“There was an opportunity in the market to create a beautiful doll at a reasonable price point for the average consumer,” Kahn said. “Alexander Doll Company was the right partner to deal with, and now it’s a licensee of the Dollie & Me brand.”

Indeed, a Dollie & Me doll costs between $29.99 and $34.99 versus other 18-inch dolls in the market that start at $95, which could explain its popularity among retailers. Right now, Dollie & Me is distributed at more than 2,000 department store locations. 

Kahn Lucas continues to build out the Dollie & Me brand with a line of plush toys for the girl and her doll, which Kahn says is a function of following the pretend-play patterns of little girls and their 18-inch dolls. “We’re keeping that relationship in a realistic environment; there’s no historical bent,” he said. “We’re not trying to prescribe what the relationship should be.”

Which is where the third piece of Dollie & Me’s brand DNA comes in. Creativity for the brand means open-ended play and un-prescribed approaches. Rather than being told how to play with their dolls, girls are given the freedom to use their imagnations. “They create their own storylines, and the story is always changing,” said Kahn.

Owning the role

Although the development of Dollie & Me seemed like a good idea when it launched, no one at Kahn Lucas knew how it would evolve. When retailers and consumers immediately jumped on board, the company suddenly realized it needed to invest behind the scenes to keep up. 

In the past year, it’s beefed up its staffing complement and opened a set of offices dedicated to Dollie & Me. “We didn’t have the inventory. We didn’t have the staffing. The business, which in 2009 was meaningful, has grown fivefold in 2010,” said Kahn. “And we’re just getting started.”

Kahn Lucas already had business in Canada, Central and Latin America, Europe, and the Middle East, but the success of Dollie & Me has propelled it further. It’s now in two major department stores in Canada and has found new distribution opportunities in Europe and Asia.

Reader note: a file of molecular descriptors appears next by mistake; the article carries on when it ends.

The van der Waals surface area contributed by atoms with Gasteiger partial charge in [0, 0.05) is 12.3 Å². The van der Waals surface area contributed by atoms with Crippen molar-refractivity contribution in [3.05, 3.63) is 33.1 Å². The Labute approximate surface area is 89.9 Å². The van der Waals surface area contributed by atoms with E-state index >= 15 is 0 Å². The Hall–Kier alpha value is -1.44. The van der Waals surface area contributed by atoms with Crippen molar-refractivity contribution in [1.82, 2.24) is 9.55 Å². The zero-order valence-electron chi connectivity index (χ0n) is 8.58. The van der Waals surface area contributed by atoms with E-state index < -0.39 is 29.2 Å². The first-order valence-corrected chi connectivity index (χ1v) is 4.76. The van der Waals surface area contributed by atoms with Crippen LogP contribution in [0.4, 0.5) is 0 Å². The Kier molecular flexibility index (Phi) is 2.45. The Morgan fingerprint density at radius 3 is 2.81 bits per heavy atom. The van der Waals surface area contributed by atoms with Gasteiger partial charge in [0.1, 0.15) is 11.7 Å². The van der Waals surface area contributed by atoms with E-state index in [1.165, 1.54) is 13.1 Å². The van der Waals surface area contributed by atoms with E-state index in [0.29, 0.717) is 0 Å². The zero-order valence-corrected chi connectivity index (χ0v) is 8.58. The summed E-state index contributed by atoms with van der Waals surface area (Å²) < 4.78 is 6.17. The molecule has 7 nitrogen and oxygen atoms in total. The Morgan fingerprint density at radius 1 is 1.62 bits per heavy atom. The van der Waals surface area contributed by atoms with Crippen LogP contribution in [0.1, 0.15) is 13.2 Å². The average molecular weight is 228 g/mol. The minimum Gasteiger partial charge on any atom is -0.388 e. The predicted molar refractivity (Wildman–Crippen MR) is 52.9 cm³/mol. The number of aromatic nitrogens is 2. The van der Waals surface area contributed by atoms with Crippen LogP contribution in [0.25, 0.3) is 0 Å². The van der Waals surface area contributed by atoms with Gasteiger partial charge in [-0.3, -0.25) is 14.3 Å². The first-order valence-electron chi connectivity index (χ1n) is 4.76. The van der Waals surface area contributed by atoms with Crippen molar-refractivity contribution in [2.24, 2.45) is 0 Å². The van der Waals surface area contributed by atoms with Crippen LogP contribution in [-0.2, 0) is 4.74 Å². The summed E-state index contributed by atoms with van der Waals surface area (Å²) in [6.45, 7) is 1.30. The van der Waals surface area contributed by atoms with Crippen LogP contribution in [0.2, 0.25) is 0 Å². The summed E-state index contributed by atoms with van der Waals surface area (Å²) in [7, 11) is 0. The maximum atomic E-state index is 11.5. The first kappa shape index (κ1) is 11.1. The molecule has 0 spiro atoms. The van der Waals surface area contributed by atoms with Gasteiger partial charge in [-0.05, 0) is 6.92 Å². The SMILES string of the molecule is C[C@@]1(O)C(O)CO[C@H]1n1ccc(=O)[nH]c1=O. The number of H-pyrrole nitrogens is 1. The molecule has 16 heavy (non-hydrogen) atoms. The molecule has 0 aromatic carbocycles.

“Very quietly, we’ve been growing our international business, but the excitement we’ve generated with Dollie & Me has gone beyond what we’ve accomplished or the buzz we’ve generated as just a dress company,” Kahn said.

That’s not to say Kahn Lucas’ heritage as a dress company is anything to scoff at. Its longstanding position as a leading designer (its design team remains inhouse) and distributor of girls’ clothing has earned the trust of retailers far and wide. The company has been named supplier of the year by JCPenney and Sears and was named supplier of excellence by Walmart. 

On the financial side, the company has a strong balance sheet and has yet to find a need to borrow money to grow its business. Philanthropically, Kahn Lucas supports organizations such as KIDS (Kids In Distressed Situations) and runs events at the Child Life Center at Mount Sinai in New York. But it’s the work Kahn Lucas does to create in-store environments, not only for Dollie & Me but also for some of its other brands, that makes it a truly attractive partner to retailers. 

“We create environments to make the retailers a compelling place to shop,” Kahn said. 

“The greatest opportunities come in the kids market, which has become very flat. The onus is on suppliers like Kahn Lucas to innovate and bring big ideas to the table, not just bringing an idea to the retailers, but actually showing them and helping them visualize how these ideas can develop.”